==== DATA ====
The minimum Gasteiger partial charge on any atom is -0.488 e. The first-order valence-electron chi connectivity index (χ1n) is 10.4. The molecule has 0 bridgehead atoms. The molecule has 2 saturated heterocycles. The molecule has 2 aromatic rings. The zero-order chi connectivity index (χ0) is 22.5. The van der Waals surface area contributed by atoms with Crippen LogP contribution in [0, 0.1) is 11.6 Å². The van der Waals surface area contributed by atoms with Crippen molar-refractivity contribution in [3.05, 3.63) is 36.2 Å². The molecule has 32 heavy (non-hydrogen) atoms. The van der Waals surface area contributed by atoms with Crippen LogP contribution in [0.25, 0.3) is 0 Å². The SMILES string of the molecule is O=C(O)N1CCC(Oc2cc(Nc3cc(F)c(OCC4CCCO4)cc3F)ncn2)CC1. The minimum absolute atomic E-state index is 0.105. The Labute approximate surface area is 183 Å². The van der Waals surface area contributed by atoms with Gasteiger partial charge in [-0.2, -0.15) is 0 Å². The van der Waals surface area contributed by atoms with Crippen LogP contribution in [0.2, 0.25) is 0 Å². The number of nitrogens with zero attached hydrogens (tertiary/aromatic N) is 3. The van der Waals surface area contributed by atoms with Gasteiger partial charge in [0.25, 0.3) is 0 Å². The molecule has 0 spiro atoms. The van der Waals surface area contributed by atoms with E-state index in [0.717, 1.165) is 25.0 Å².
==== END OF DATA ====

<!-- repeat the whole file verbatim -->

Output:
The minimum Gasteiger partial charge on any atom is -0.488 e. The first-order valence-electron chi connectivity index (χ1n) is 10.4. The molecule has 0 bridgehead atoms. The molecule has 2 saturated heterocycles. The molecule has 2 aromatic rings. The zero-order chi connectivity index (χ0) is 22.5. The van der Waals surface area contributed by atoms with Crippen LogP contribution in [0, 0.1) is 11.6 Å². The van der Waals surface area contributed by atoms with Crippen molar-refractivity contribution in [3.05, 3.63) is 36.2 Å². The molecule has 32 heavy (non-hydrogen) atoms. The van der Waals surface area contributed by atoms with Crippen LogP contribution in [0.25, 0.3) is 0 Å². The SMILES string of the molecule is O=C(O)N1CCC(Oc2cc(Nc3cc(F)c(OCC4CCCO4)cc3F)ncn2)CC1. The minimum absolute atomic E-state index is 0.105. The Labute approximate surface area is 183 Å². The van der Waals surface area contributed by atoms with Gasteiger partial charge in [-0.2, -0.15) is 0 Å². The van der Waals surface area contributed by atoms with Crippen LogP contribution in [0.2, 0.25) is 0 Å². The number of nitrogens with zero attached hydrogens (tertiary/aromatic N) is 3. The van der Waals surface area contributed by atoms with Gasteiger partial charge in [0.25, 0.3) is 0 Å². The molecule has 0 spiro atoms. The van der Waals surface area contributed by atoms with E-state index in [0.717, 1.165) is 25.0 Å².